This Lenten season, walking by faith and loosening the grip on orchestrating life to the smallest detail is necessary for me. We should avoid the silliness of our sin certainly, but to sift the experiences of life in hopes of freeing it from trial is a losing battle for fathers and their children. In the end we all lose. Let’s face this life and it’s crumbling nature, and truly acknowledge with everything that we are that in the end God wins. Christ made sure of that on the cross. Let’s point the compass of our intentions to that truth and act accordingly. Our children need to see what they can become in Christ through us.
“A river without banks is just a large puddle.”
I have thoroughly enjoyed the last month or so, as Brady has been unpacking and further clarifying Harris Creek’s discipleship philosophy. As a new covenant member, as well as a new staff team member, I very much appreciate clear direction and leadership in an organization. If I were completely honest, I would go so far as to say that I need those “banks” in most areas of my life. When I lack certainty and clarity on a personal level, chaos usually ensues. I become a puddle of ineffectiveness for the Kingdom.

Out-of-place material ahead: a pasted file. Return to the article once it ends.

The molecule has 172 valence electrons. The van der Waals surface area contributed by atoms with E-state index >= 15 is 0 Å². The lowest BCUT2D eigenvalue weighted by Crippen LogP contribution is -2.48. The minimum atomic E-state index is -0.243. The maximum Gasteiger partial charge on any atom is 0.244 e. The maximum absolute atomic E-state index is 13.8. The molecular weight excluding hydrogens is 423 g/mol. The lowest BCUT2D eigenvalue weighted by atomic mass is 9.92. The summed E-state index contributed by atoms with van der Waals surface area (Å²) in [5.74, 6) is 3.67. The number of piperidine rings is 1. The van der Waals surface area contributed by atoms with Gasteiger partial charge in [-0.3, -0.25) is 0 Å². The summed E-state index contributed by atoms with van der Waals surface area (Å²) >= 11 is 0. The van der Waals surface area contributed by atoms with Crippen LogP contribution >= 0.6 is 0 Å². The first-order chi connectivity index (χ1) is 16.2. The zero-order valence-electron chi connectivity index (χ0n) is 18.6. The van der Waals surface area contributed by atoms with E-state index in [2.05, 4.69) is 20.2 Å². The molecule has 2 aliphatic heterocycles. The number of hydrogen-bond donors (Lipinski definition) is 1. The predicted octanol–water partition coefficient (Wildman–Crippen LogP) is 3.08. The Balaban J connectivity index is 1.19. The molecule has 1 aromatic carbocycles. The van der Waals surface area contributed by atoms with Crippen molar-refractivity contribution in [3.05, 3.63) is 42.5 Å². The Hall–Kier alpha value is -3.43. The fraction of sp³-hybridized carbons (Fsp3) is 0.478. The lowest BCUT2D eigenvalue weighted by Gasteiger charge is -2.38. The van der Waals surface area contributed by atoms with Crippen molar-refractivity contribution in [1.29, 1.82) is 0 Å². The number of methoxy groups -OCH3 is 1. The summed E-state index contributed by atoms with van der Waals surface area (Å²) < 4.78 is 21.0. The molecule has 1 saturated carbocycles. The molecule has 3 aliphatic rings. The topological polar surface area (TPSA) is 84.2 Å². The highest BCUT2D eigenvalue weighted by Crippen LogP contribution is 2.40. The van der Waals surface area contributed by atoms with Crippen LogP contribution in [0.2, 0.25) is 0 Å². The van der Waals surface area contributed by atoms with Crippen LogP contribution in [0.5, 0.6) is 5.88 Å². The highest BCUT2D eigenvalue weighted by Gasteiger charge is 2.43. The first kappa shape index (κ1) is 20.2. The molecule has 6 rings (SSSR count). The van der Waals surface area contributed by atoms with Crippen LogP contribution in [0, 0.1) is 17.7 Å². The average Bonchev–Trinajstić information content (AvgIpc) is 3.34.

Will Mancini is a consultant in the church development world. In a recent blog post titled “Why State Why? Top 10 Reasons to Articulate Values,” he provides wonderful content that helps organizations like Harris Creek clearly articulate who they are and why they exist. One of the reasons he provides the reader is that articulating values helps us “demonstrate God-honoring unity AND collective personality.” When we as a church are clear in our mission, it does two things for us as a people. That clarity provides inertia and a distinct rallying point for our efforts, motivation, and goal setting. The other thing it does is somewhat paradoxical.
When we are disciplined in our mission, it provides us freedom. Wait… What? Yes, organizational discipline creates an air of freedom for the individuals to express themselves in a healthy and God-honoring fashion within that mission. Harris Creek’s mission isn’t unique because it is most certainly birthed from Scripture. What are unique, however, are the various ways the mission is fleshed out among our neighbors locally, regionally, even globally. When we feel confident in what we are as a body, we have freedom to express who we are as a “collective personality.”
Let’s celebrate the uniqueness of our people and the clarity of our mission and movement in these days! After all, don’t we want Harris Creek to possess the power and movement of a river, rather than the stagnation of a puddle?